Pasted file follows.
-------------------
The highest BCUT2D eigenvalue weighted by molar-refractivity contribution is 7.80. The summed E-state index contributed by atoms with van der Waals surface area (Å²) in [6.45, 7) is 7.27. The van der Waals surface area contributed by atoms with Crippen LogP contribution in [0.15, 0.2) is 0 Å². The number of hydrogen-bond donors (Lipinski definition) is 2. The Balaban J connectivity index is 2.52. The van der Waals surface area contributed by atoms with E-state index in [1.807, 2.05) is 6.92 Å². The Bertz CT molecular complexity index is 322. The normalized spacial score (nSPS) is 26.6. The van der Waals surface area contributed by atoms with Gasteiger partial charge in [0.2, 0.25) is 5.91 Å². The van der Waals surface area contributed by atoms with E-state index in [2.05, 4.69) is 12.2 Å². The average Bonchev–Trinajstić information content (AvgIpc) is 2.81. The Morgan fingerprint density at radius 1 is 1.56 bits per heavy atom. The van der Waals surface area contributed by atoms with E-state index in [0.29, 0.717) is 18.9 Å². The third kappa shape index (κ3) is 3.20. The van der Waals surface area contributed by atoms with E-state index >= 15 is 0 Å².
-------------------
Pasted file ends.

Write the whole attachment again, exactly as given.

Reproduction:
The highest BCUT2D eigenvalue weighted by molar-refractivity contribution is 7.80. The summed E-state index contributed by atoms with van der Waals surface area (Å²) in [6.45, 7) is 7.27. The van der Waals surface area contributed by atoms with Crippen LogP contribution in [0.15, 0.2) is 0 Å². The number of hydrogen-bond donors (Lipinski definition) is 2. The Balaban J connectivity index is 2.52. The van der Waals surface area contributed by atoms with E-state index in [1.807, 2.05) is 6.92 Å². The Bertz CT molecular complexity index is 322. The normalized spacial score (nSPS) is 26.6. The van der Waals surface area contributed by atoms with Gasteiger partial charge in [0.2, 0.25) is 5.91 Å². The van der Waals surface area contributed by atoms with E-state index in [2.05, 4.69) is 12.2 Å². The average Bonchev–Trinajstić information content (AvgIpc) is 2.81. The Morgan fingerprint density at radius 1 is 1.56 bits per heavy atom. The van der Waals surface area contributed by atoms with E-state index in [0.29, 0.717) is 18.9 Å². The third kappa shape index (κ3) is 3.20. The van der Waals surface area contributed by atoms with E-state index >= 15 is 0 Å².